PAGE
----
Also contributing to the work were Robert Langer, from the Koch Institute at the Massachusetts Institute of Technology, and Zhigang Suo, the Allen E. and Marilyn M. Puckett Professor of Mechanics and Materials at Harvard's School of Engineering and Applied Sciences.
"The current methods we have for monitoring or interacting with living systems are limited," said Lieber. "We can use electrodes to measure activity in cells or tissue, but that damages them. With this technology, for the first time, we can work at the same scale as the unit of biological system without interrupting it. Ultimately, this is about merging tissue with electronics in a way that it becomes difficult to determine where the tissue ends and the electronics begin."
The research addresses a concern that has long been associated with work on bioengineered tissue -- how to create systems capable of sensing chemical or electrical changes in the tissue after it has been grown and implanted. The system might also represent a solution to researchers' struggles in developing methods to directly stimulate engineered tissues and measure cellular reactions.
"In the body, the autonomic nervous system keeps track of pH, chemistry, oxygen and other factors, and triggers responses as needed," Kohane explained. "We need to be able to mimic the kind of intrinsic feedback loops the body has evolved in order to maintain fine control at the cellular and tissue level."
Using the autonomic nervous system as inspiration, Bozhi Tian, a former doctoral student under Lieber and former postdoctoral fellow in the Kohane and Langer labs, and collaborator Jia Liu worked in Lieber's lab at Harvard to build mesh-like networks of nanoscale silicon wires -- about 30 -- 80 nm in diameter -- shaped like flat planes or in a reticular conformation.
The process of building the networks, Lieber said, is similar to that used to etch microchips.
Beginning with a two-dimensional substrate, researchers laid out a mesh of organic polymer around nanoscale wires, which serve as the critical nanoscale sensing elements. Nanoscale electrodes, which connect the nanowire elements, were then built within the mesh to enable nanowire transistors to measure the activity in cells without damaging them. Once complete, the substrate was dissolved, leaving researchers with a net-like sponge or a mesh that can be folded or rolled into a host of three dimensional shapes.
Once complete, the networks were porous enough to allow the team to seed them with cells and encourage those cells to grow in 3D cultures.
"Previous efforts to create bioengineered sensing networks have focused on two-dimensional layouts, where culture cells grow on top of electronic components, or on conformal layouts where probes are placed on tissue surfaces," said Tian. "It is desirable to have an accurate picture of cellular behavior within the 3D structure of a tissue, and it is also important to have nanoscale probes to avoid disruption of either cellular or tissue architecture."
Using heart and nerve cells, the team successfully engineered tissues containing embedded nanoscale networks without affecting the cells' viability or activity. Using the embedded devices, they were able to detect electrical signals generated by cells deep within the tissue, and to measure changes in those signals in response to cardio- or neuro-stimulating drugs.
Researchers were also able to construct bioengineered blood vessels, and used the embedded technology to measure pH changes -- as would be seen in response to inflammation, ischemia and other biochemical or cellular environments -- both inside and outside the vessels.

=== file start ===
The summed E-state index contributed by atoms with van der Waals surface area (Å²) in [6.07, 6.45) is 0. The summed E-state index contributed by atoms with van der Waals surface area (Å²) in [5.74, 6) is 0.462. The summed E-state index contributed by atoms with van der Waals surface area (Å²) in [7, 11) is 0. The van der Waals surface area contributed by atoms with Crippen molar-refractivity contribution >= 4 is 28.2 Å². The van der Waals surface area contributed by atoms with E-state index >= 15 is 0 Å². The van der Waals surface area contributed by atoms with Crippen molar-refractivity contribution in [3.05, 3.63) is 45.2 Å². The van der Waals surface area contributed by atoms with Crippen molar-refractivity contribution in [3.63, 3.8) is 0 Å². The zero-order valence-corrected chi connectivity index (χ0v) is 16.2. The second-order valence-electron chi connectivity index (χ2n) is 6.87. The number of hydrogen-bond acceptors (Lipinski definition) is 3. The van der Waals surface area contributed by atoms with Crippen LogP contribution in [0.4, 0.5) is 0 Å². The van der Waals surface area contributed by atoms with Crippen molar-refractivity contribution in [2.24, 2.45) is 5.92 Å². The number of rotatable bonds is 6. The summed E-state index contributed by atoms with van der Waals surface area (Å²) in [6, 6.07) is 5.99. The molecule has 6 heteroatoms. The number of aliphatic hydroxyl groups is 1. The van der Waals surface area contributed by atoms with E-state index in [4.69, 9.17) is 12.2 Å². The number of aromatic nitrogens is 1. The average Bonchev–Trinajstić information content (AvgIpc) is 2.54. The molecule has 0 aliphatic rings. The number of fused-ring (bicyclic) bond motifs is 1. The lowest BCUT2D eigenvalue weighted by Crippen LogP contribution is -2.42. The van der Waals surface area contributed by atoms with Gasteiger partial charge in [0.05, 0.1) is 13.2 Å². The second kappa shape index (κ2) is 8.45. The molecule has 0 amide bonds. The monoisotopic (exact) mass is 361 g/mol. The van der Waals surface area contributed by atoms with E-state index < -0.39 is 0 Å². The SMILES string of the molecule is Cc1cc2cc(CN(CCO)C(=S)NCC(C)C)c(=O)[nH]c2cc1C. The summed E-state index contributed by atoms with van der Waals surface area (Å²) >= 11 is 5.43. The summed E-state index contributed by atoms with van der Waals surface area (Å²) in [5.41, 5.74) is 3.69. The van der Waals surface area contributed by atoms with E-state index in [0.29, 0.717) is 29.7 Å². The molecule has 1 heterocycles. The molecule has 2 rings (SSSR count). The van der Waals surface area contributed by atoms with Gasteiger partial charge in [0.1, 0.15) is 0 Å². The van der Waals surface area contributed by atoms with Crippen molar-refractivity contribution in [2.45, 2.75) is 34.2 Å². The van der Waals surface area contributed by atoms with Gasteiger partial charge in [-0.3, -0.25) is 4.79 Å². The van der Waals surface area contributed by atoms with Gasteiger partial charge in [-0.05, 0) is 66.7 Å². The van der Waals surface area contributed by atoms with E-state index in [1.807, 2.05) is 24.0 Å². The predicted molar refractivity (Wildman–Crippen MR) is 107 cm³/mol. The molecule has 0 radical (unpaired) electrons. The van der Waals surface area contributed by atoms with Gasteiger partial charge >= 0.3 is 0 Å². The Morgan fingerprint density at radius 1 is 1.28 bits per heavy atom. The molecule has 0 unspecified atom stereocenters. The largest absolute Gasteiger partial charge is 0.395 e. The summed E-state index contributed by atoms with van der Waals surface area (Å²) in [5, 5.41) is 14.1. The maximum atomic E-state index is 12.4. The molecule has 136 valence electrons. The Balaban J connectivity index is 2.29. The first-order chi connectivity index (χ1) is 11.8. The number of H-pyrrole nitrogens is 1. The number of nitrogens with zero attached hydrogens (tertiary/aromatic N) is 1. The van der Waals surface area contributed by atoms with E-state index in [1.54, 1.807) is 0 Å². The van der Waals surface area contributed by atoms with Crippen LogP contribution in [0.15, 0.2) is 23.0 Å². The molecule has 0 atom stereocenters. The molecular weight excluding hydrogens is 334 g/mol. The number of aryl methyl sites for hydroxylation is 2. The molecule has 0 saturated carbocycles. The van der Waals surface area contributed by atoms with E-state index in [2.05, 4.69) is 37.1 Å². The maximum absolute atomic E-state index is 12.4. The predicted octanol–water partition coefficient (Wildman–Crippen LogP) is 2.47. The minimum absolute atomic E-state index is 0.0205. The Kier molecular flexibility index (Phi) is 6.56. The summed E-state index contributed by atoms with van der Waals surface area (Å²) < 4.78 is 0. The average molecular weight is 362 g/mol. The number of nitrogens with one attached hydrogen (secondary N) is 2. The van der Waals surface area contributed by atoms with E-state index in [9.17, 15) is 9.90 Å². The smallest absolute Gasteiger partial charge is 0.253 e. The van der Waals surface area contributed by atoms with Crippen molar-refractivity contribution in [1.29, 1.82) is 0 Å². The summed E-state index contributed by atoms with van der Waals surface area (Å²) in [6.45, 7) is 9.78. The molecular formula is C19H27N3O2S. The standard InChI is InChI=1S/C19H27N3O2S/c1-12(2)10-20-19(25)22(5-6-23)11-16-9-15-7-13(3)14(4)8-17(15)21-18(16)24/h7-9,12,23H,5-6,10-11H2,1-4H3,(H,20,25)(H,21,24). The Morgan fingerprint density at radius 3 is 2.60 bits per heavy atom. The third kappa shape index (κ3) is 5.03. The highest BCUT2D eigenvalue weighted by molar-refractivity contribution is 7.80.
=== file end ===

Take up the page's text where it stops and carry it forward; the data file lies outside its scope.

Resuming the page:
Though a number of potential applications exist for the technology, the most near-term use, Lieber said, may come from the pharmaceutical industry, where researchers could use the technology to more precisely study how newly-developed drugs act in three dimensional tissues, rather than thin layers of cultured cells. The system might also one day be used to monitor changes inside the body and react accordingly, whether through electrical stimulation or the release of a drug.

JWST Telescope

Webb often gets called the replacement for Hubble, but we prefer to call it a successor. After all, Webb is the scientific successor to Hubble; its science goals were motivated by results from Hubble. Hubble's science pushed us to look to longer wavelengths to "go beyond" what Hubble has already done. In particular, more distant objects are more highly redshifted, and their light is pushed from the UV and optical into the near-infrared. Thus observations of these distant objects (like the first galaxies formed in the Universe, for example) requires an infrared telescope.

This is the other reason that Webb is not a replacement for Hubble is that its capabilities are not identical. Webb will primarily look at the Universe in the infrared, while Hubble studies it primarily at optical and ultraviolet wavelengths (though it has some infrared capability). Webb also has a much bigger mirror than Hubble. This larger light collecting area means that Webb can peer farther back into time than Hubble is capable of doing. Hubble is in a very close orbit around the earth, while Webb will be 1.5 million kilometers (km) away at the second Lagrange (L2) point.

How Far Will Webb see?

Because of the time it takes light to travel, the further away an object is, the further back in time we are looking.

This illustration compares various telescopes and how far back they are able to see. Essentially, Hubble can see the equivalent of "toddler galaxies" and Webb Telescope will be able see "baby galaxies". One reason Webb will be able to see the first galaxies is because it is an infrared telescope. The Big Bang caused the universe (and thus the galaxies in it) to expand, so most galaxies are moving away from each other. The most distant (and thus youngest) galaxies are moving away so quickly that the light they emit gets shifted towards the red end of the spectrum. This is very similar to listening to a train whistle shifting from higher to lower frequency as it passes by. Because visible light from faraway, quickly moving, “high redshift” galaxies is shifted to the infrared, infrared telescopes, like Webb, are ideal for observing these early galaxies.